Middle-aged white Americans are dying at increasing rates from drug and alcohol use and suicide, in what researchers describe as an "epidemic" that raises concern for the future.
Since 1998, the mortality rate among whites aged 45-54 in America has risen steadily, and while the reasons remain unclear experts pointed to increasing availability of prescription painkillers, a subsequent shift toward heroin use, and economic struggles.
About a half million lives have been lost in this demographic since 1998, similar to the number of people killed by HIV/AIDS in the US, said the report in the Proceedings of the National Academy of Sciences.
"Addictions are hard to treat and pain is hard to control, so those currently in midlife may be a 'lost generation' whose future is less bright than those who preceded them," said the study by economists Anne Case and Angus Deaton of Princeton University.
From 1978 to 1998, the mortality rate for whites between age 45 and 54 declined by about two percent per year, in keeping with the same trend observed in other wealthy western nations such as France, Germany, Britain and Sweden.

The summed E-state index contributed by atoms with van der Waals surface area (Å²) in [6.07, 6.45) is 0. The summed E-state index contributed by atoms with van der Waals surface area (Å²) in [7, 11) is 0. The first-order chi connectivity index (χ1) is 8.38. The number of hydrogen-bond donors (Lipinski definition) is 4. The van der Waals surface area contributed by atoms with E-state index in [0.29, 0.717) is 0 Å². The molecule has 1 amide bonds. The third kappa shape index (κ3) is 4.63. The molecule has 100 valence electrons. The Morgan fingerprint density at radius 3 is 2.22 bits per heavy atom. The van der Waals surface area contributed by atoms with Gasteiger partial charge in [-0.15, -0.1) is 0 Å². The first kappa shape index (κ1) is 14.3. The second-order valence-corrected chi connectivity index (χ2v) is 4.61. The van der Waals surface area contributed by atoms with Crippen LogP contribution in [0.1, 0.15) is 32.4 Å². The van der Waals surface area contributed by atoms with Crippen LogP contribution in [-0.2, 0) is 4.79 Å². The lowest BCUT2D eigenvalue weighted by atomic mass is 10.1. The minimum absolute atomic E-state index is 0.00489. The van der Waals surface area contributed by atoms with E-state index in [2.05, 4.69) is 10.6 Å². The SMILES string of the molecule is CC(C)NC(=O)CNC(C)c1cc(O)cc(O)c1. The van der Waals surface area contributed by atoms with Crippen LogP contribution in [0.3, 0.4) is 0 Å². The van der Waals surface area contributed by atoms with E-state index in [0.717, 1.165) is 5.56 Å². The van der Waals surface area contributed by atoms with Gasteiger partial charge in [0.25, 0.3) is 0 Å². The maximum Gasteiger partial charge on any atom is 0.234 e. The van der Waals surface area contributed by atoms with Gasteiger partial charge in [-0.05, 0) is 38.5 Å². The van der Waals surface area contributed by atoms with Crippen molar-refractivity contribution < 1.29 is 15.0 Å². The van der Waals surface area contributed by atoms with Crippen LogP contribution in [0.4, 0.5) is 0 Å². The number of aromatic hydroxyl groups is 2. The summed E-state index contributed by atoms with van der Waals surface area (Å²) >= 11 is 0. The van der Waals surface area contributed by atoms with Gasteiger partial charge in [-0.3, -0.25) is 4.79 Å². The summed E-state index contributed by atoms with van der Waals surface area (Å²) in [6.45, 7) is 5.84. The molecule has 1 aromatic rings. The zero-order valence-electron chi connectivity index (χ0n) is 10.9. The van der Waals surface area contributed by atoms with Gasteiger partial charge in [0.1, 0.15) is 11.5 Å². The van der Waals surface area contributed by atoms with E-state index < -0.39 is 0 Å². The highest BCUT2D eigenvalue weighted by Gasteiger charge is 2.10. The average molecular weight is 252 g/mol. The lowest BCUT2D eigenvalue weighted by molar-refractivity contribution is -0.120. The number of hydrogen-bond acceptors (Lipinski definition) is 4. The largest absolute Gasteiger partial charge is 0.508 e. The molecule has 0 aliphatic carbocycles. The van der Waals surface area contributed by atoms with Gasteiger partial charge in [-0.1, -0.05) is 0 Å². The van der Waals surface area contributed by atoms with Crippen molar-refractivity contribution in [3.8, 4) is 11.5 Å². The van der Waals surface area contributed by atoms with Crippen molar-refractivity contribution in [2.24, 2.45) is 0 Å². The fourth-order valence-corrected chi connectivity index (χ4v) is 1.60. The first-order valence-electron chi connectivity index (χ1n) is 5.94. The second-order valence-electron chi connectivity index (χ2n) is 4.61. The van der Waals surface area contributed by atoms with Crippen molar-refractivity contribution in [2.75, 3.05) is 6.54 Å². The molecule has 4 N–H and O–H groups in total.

But that began to change in 1998, and specifically for whites, as death rates began to rise about a half a percent per year.
Among Hispanics and African-Americans, mortality rates continued to decline by around two percent per year.
The causes of death for white Americans were primarily suicide, drug and alcohol poisoning and chronic liver disease and cirrhosis.
Obesity also increased in this age group, but was not a major contributor to the death toll.
The biggest jump in death rates was seen among those with the least education.
"For those with a high school degree or less, deaths caused by drug and alcohol poisoning rose fourfold; suicides rose by 81 percent; and deaths caused by liver disease and cirrhosis rose by 50 percent," said the findings.
The study also found that white Americans in this age group reported declines in mental health, accompanied by increases in reports of chronic pain, inability to work, and deterioration of liver function.
"Increased availability of opioid prescription drugs, chronic pain (for which opioids are often prescribed), and the economic crisis which began in 2008 may all have contributed to an increase in overdoses, suicide, and increased liver disease associated with alcohol abuse," said the study.